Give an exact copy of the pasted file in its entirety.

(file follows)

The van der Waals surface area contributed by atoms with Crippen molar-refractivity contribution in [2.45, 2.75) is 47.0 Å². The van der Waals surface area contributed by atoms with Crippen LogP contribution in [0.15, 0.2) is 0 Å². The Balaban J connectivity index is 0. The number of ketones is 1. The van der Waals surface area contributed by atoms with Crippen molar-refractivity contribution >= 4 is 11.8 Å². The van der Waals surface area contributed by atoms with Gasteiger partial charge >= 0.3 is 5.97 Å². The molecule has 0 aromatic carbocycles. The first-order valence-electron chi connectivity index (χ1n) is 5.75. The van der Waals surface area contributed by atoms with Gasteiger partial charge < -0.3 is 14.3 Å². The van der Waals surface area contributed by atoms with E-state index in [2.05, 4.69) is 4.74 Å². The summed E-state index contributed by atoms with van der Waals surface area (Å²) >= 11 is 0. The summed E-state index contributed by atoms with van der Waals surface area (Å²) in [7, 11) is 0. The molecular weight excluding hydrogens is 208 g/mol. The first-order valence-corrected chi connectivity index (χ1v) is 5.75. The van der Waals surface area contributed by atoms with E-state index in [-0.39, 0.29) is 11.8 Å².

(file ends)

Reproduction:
The van der Waals surface area contributed by atoms with Crippen molar-refractivity contribution in [2.45, 2.75) is 47.0 Å². The van der Waals surface area contributed by atoms with Crippen LogP contribution in [0.15, 0.2) is 0 Å². The Balaban J connectivity index is 0. The number of ketones is 1. The van der Waals surface area contributed by atoms with Crippen molar-refractivity contribution >= 4 is 11.8 Å². The van der Waals surface area contributed by atoms with Gasteiger partial charge >= 0.3 is 5.97 Å². The molecule has 0 aromatic carbocycles. The first-order valence-electron chi connectivity index (χ1n) is 5.75. The van der Waals surface area contributed by atoms with Gasteiger partial charge < -0.3 is 14.3 Å². The van der Waals surface area contributed by atoms with E-state index in [2.05, 4.69) is 4.74 Å². The summed E-state index contributed by atoms with van der Waals surface area (Å²) >= 11 is 0. The summed E-state index contributed by atoms with van der Waals surface area (Å²) in [7, 11) is 0. The molecular weight excluding hydrogens is 208 g/mol. The first-order valence-corrected chi connectivity index (χ1v) is 5.75. The van der Waals surface area contributed by atoms with E-state index in [-0.39, 0.29) is 11.8 Å².